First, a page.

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In the recent Adventist News Roundup, we featured a story by Black Voice News about a Little Richard concert in Southern California. The article called Little Richard (Richard Wayne Penniman) "an ordained minister in the Seventh-day Adventist faith."
That Little Richard, better known for his rock and roll tunes than for his Adventist beliefs, was an ordained Adventist minister was quickly called into question.
Spectrum got to the bottom of things with a couple of queries to church officials. The following response comes from Gerry Chudleigh, communication director for the Pacific Union Conference of Seventh-day Adventists.
But “ordination” is probably a broad concept for most people, so the story may be accurate enough for most purposes. Though he was never ordained by Seventh-day Adventists as a minister, it may very well be true that he is ordained, Seventh-day Adventist, and a minister. It is just when you put the three terms together, without commas, that they raise questions among Adventists.
Though I have never known Little Richard personally, in 1957, when I was in the eighth grade at San Diego Adventist Elementary School, his conversion touched my life. Little Richard arrived at our school with an entourage of about three black limousines and a staff of personal assistants in black suits. He spoke in chapel, then preached Sabbath morning in a local church (probably San Diego 31st Street), then spoke and sang in the afternoon for a standing-room-only Associated MV (AY) meeting at the old San Diego Broadway church. The point of his presentations was that Rock and Roll was from the devil and that we kids should destroy our records and not listen to the devil’s music. He made it clear that he was not asking us to make sacrifices he would not make, recounting how he had recently tossed his diamond rings into the ocean to make a clean break from sin.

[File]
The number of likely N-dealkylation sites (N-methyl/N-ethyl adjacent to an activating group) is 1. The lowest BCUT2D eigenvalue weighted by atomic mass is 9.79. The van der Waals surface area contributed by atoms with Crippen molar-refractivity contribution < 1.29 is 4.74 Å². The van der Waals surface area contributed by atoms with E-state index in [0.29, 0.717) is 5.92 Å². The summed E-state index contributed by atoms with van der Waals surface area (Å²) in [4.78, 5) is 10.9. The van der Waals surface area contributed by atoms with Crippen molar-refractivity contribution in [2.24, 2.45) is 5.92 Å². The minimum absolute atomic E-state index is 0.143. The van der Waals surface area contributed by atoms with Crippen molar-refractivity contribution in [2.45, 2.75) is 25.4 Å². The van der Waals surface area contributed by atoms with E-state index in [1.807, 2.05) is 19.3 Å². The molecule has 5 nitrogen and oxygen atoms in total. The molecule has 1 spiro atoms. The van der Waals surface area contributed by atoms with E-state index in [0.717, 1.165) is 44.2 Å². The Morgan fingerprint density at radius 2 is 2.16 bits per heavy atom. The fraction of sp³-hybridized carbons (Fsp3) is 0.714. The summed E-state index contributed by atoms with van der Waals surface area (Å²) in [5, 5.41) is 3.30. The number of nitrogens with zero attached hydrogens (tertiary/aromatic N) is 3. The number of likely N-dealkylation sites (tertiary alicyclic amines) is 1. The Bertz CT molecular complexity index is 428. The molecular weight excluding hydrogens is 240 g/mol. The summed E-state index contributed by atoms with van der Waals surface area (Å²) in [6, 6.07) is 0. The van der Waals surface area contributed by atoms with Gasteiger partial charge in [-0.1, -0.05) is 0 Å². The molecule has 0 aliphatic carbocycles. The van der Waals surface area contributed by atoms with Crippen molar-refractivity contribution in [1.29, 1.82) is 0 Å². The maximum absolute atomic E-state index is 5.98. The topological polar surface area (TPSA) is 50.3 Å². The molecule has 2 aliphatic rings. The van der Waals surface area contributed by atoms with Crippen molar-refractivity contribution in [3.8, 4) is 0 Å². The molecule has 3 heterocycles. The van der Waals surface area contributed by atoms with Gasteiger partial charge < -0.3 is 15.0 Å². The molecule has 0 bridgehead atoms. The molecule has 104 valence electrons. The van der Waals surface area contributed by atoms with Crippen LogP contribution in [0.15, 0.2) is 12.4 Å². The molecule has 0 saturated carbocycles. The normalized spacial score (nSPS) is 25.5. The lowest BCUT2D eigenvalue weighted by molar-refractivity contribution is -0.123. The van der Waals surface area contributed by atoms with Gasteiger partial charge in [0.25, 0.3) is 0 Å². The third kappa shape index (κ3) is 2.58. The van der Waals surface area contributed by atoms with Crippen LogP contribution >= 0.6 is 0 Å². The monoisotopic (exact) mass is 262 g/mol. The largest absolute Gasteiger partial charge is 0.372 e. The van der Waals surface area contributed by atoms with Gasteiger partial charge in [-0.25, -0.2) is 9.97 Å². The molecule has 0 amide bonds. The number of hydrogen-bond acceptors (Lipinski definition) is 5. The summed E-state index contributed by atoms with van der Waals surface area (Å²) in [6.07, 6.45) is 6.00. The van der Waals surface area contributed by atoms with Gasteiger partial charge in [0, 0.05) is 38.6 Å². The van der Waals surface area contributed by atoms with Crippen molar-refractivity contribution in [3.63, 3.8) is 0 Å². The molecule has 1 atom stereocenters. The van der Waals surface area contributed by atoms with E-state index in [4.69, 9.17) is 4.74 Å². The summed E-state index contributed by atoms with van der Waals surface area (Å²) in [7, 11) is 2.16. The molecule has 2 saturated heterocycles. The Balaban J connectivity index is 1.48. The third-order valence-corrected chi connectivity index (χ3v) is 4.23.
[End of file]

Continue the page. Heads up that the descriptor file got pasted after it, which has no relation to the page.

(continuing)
And he sang gospel songs. As I recall, the mostly white, middle-class Adventist parents in attendance were glad he denounced the evil music many of their kids were listening to, but didn’t think his gospel music was much better.
During the next few months and years, stories of his preparation for ministry circulated through the church. I am told that he often sang at E.E. Cleveland’s evangelistic meetings into the 1980s. But after he dropped out of Oakwood in the late 1950s or early 1960s, his relationship to the Adventist church was sporadic for several years.
Mitchell tells me that Penniman seems to attend a Seventh-day Adventist church most Sabbaths, either at the Breath of Life church in L.A., the University church in downtown L.A., or whatever Adventist church he is near when he is on the road.
Gerry Chudleigh, communication director
Pacific Union Conference